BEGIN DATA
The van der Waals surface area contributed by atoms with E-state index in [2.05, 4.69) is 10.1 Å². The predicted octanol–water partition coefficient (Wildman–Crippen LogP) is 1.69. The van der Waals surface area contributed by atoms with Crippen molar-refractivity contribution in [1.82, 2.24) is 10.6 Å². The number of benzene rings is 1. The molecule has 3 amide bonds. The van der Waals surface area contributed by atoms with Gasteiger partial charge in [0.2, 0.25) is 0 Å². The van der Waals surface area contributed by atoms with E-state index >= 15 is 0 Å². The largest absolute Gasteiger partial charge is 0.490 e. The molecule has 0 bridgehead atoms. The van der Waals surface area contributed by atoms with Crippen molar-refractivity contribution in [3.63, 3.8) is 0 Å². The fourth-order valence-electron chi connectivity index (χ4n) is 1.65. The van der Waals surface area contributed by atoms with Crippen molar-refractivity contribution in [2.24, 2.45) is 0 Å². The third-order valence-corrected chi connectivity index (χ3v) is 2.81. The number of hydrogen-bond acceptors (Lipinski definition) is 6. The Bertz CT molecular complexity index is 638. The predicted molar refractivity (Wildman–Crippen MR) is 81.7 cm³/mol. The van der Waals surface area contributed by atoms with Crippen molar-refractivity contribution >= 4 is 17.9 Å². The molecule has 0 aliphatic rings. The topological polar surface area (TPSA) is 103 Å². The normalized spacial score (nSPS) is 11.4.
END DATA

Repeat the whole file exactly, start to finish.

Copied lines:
The van der Waals surface area contributed by atoms with E-state index in [2.05, 4.69) is 10.1 Å². The predicted octanol–water partition coefficient (Wildman–Crippen LogP) is 1.69. The van der Waals surface area contributed by atoms with Crippen molar-refractivity contribution in [1.82, 2.24) is 10.6 Å². The number of benzene rings is 1. The molecule has 3 amide bonds. The van der Waals surface area contributed by atoms with Gasteiger partial charge in [0.2, 0.25) is 0 Å². The van der Waals surface area contributed by atoms with E-state index >= 15 is 0 Å². The largest absolute Gasteiger partial charge is 0.490 e. The molecule has 0 bridgehead atoms. The van der Waals surface area contributed by atoms with Crippen molar-refractivity contribution in [3.63, 3.8) is 0 Å². The fourth-order valence-electron chi connectivity index (χ4n) is 1.65. The van der Waals surface area contributed by atoms with Crippen molar-refractivity contribution in [2.24, 2.45) is 0 Å². The third-order valence-corrected chi connectivity index (χ3v) is 2.81. The number of hydrogen-bond acceptors (Lipinski definition) is 6. The Bertz CT molecular complexity index is 638. The predicted molar refractivity (Wildman–Crippen MR) is 81.7 cm³/mol. The van der Waals surface area contributed by atoms with Crippen molar-refractivity contribution >= 4 is 17.9 Å². The molecule has 0 aliphatic rings. The topological polar surface area (TPSA) is 103 Å². The normalized spacial score (nSPS) is 11.4.